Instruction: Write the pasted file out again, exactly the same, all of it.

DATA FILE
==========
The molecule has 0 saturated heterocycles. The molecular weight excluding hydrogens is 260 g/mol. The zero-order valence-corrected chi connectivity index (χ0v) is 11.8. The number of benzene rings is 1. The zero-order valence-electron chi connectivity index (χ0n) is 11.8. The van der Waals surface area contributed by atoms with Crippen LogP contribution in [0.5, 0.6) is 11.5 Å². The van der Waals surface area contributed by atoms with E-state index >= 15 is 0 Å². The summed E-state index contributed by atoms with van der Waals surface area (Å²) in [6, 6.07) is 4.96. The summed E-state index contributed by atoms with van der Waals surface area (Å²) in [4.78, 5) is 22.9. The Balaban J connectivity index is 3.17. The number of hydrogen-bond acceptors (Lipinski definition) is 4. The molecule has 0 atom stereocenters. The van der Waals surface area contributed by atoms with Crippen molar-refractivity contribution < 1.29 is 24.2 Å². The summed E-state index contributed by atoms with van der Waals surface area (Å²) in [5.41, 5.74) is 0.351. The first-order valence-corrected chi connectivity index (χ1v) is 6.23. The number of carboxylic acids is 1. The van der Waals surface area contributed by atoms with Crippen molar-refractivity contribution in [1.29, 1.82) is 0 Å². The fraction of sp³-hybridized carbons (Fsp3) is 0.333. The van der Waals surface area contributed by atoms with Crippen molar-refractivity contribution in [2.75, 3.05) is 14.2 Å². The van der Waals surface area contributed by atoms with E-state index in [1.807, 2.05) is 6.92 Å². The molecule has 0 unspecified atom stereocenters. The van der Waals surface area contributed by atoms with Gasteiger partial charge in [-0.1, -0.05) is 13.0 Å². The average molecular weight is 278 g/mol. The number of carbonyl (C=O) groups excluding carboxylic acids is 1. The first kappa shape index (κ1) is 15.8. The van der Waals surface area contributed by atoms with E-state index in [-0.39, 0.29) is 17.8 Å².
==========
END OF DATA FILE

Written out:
The molecule has 0 saturated heterocycles. The molecular weight excluding hydrogens is 260 g/mol. The zero-order valence-corrected chi connectivity index (χ0v) is 11.8. The number of benzene rings is 1. The zero-order valence-electron chi connectivity index (χ0n) is 11.8. The van der Waals surface area contributed by atoms with Crippen LogP contribution in [0.5, 0.6) is 11.5 Å². The van der Waals surface area contributed by atoms with E-state index >= 15 is 0 Å². The summed E-state index contributed by atoms with van der Waals surface area (Å²) in [6, 6.07) is 4.96. The summed E-state index contributed by atoms with van der Waals surface area (Å²) in [4.78, 5) is 22.9. The Balaban J connectivity index is 3.17. The number of hydrogen-bond acceptors (Lipinski definition) is 4. The molecule has 0 atom stereocenters. The van der Waals surface area contributed by atoms with Crippen molar-refractivity contribution < 1.29 is 24.2 Å². The summed E-state index contributed by atoms with van der Waals surface area (Å²) in [5.41, 5.74) is 0.351. The first-order valence-corrected chi connectivity index (χ1v) is 6.23. The number of carboxylic acids is 1. The van der Waals surface area contributed by atoms with Crippen molar-refractivity contribution in [1.29, 1.82) is 0 Å². The fraction of sp³-hybridized carbons (Fsp3) is 0.333. The van der Waals surface area contributed by atoms with Crippen molar-refractivity contribution in [2.75, 3.05) is 14.2 Å². The van der Waals surface area contributed by atoms with E-state index in [1.807, 2.05) is 6.92 Å². The molecule has 0 unspecified atom stereocenters. The van der Waals surface area contributed by atoms with Gasteiger partial charge in [-0.1, -0.05) is 13.0 Å². The average molecular weight is 278 g/mol. The number of carbonyl (C=O) groups excluding carboxylic acids is 1. The first kappa shape index (κ1) is 15.8. The van der Waals surface area contributed by atoms with E-state index in [-0.39, 0.29) is 17.8 Å².